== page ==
## Finding the Reduced Cost Matrix

Given a matrix representing the costs of a having each worker performing a task, we can find the minimum total cost of having each worker perform just one of the tasks so that the total cost of performing all the tasks is minimized by first finding the reduced cost matrix.

To reduce the cost matrix:

Subtract the least value in each row from each element of that row.

Using the new matrix, subtract the least value in each column from each element in that column.

For example, suppose we have the cost matrix below.

Task A | Task B | Task C | Task C | |

Albert | 13 | 24 | 42 | 17 |

Bob | 11 | 31 | 22 | 27 |

Chris | 15 | 18 | 34 | 54 |

David | 56 | 33 | 43 | 56 |

The smallest numbers in the first, second, third and fourth rows are 13, 11, 15 and 33 respectively.

Subtract 13 from every element in the first row.

Subtract 11 from every element in the second row.

Subtract 15 from every element in the third row.

Subtract 33 from every element in the fourth row.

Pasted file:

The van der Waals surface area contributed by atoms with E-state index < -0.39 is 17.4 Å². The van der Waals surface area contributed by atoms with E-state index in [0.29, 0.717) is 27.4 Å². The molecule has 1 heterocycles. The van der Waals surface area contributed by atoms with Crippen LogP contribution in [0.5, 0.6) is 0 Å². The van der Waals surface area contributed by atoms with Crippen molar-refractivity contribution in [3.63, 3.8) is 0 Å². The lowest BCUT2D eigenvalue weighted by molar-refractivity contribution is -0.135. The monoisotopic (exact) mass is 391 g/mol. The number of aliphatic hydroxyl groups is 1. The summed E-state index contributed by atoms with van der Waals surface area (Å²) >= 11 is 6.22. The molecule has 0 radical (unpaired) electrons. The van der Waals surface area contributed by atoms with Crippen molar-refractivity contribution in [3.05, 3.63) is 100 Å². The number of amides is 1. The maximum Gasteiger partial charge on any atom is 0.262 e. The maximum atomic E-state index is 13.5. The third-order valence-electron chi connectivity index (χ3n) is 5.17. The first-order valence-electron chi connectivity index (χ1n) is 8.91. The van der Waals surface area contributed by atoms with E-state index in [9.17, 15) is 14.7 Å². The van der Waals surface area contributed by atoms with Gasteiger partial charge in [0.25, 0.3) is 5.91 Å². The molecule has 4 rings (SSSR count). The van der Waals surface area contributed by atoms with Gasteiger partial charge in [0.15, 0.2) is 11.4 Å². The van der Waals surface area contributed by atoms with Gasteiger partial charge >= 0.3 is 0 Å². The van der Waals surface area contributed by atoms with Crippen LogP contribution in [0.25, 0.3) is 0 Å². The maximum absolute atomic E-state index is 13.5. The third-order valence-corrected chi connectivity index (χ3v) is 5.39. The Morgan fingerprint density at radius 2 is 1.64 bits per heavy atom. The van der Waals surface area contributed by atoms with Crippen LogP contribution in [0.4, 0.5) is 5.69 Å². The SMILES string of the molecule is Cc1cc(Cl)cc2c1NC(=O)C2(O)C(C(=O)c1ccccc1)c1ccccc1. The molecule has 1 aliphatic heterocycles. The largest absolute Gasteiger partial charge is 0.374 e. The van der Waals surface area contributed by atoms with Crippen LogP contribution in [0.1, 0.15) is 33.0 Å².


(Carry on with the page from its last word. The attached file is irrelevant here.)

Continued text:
We then have the matrix below.

Task A | Task B | Task C | Task C | |

Albert | 0 | 11 | 29 | 4 |

Bob | 0 | 20 | 11 | 16 |

Chris | 0 | 3 | 19 | 39 |

David | 23 | 0 | 10 | 23 |

The smallest numbers in the first, second, third and fourth columns are 0, 0, 10 and 4 respectively.

Subtract 0 from every element in the first column.

Subtract 0 from every element in the second column.

Subtract 10 from every element in the third column.

Subtract4 from every element in the fourth column.

We then have the reduced cost matrix below.

Task A | Task B | Task C | Task C | |

Albert | 0 | 11 | 19 | 0 |

Bob | 0 | 20 | 1 | 12 |

Chris | 0 | 3 | 9 | 35 |

David | 23 | 0 | 0 | 19 |